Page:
Did you buy into that fairy tale about working hard, saving your money and playing by the rules? Sucker! You goofed up like Flounder did in Animal House when he let the guys take his brother’s car on a road trip and wreck it. You trusted the system. As John Belushi counseled a sniveling Flounder, “You screwed up. You trusted us. My advice to you is to start drinking heavily.”
   Belushi would know, he was in premed ... or prelaw. It doesn’t matter, they are both the same.
   {mosimage}Even crazy Dennis Hopper, who has found work shilling for a brokerage house, can’t save you now. Your road to retirement isn’t an expressway. It’s a dead end in a swamp of toxic investments. Congratulations, it turns out we are all at the bottom of the food chain. We are financial plankton for the Whales of Wall Street. I trusted Hopper a lot more back when he portrayed Billy in the world’s greatest biker movie, Easy Rider. Way back in the 1967 world of Easy Rider, Billy and Captain America came to an unpleasant end when they were blasted off their motorcycles on a bayou road by a goiter-swollen redneck in a pickup truck.
   Things are much classier now than 40 years ago when Easy Rider went looking for America. Instead of being blasted into the hereafter by thyroid-impaired regional persons of limited education, Americans have watched their jobs, savings, homes and what’s left of the economy blasted into the financial hereafter by highly educated, three-piece wearing persons of great wealth and taste. Please allow me to introduce John Thain of Merrill Lynch, Richard Fuld of Lehman Brothers, and Bernie Madoff of the Lower Reaches of Hell. Let us consider the financial heroes who helped create an economy that lays off millions, closes down Circuit City and gives a blank check to the federal government to spend us out of our current colorful economic morass.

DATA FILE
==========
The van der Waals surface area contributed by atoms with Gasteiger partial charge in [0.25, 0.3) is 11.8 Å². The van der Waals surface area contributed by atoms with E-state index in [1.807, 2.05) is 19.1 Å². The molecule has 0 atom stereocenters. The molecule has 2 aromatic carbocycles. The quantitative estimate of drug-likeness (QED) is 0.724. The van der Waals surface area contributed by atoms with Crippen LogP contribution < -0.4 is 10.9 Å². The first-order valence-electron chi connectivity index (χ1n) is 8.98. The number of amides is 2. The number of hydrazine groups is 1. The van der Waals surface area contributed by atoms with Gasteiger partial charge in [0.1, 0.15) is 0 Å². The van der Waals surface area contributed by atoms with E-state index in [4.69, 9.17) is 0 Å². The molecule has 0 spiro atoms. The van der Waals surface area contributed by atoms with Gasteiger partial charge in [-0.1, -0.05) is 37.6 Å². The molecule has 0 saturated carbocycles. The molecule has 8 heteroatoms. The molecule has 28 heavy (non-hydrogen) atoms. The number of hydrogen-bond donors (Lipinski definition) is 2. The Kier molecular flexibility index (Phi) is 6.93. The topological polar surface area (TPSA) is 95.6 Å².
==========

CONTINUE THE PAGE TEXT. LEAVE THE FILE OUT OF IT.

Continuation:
These guys are admirably schooled in every grace. They are interchangeable in the same manner that capsules of cyanide are interchangeable. Well-tailored, smooth, and possessing the ethical standards of Marie Antoinette, Thain passed out $3 billion of bonuses to his buddies at Merrill Lynch in December right before it was swallowed by Bank of America. The bonus payments to the top dudes came in a year that Merrill had lost $27 billion dollars. Without the special financial acumen of his pals, Merrill might have lost $57 billion. You never know. Thain had to reward them so they wouldn’t take their ability to run Merrill into the ground to some other brokerage dying to lose billions of dollars. Thain also decorated his office to the tune of $1.2 million dollars using a supersaver coupon to scarf up a really nice rug for only $87,000. He’s a prince.
   Fuld, who presided over the collapse of Lehman Brothers, recently transferred his $13 million mansion in Florida to his wife for $100. Richard’s love for his wife is truly touching. A more sincere tribute to marital love is difficult to imagine. Some soreheads will allege that he was trying to protect his mansion from cranky creditors who will sue him because of losses incurred due to Lehman’s curious business practices. Those soreheads are just wrong. He sold his wife a $13 million dollar house for a hundred bucks because he loved her. When you give your significant other a valentine from the drug store, you should feel inadequate because you couldn’t give her a $13 million house.
   Madoff may be the biggest thief ever produced by Wall Street, which is really saying something. Or maybe not. Bernie stole $52 billion, give or take a billion. Who knows what other financial wizards are waiting to squirm into the light of day after their rock is overturned?
   Apparently, financial wizards are immune to shame. Not one of them has the decency to imitate the hero of Edwin A. Robinson’s poem “ Richard Cory” who went home and put a bullet through his head. They just have another martini.
  Contact Pitt Dickey at editor@upandcomingweekly.com

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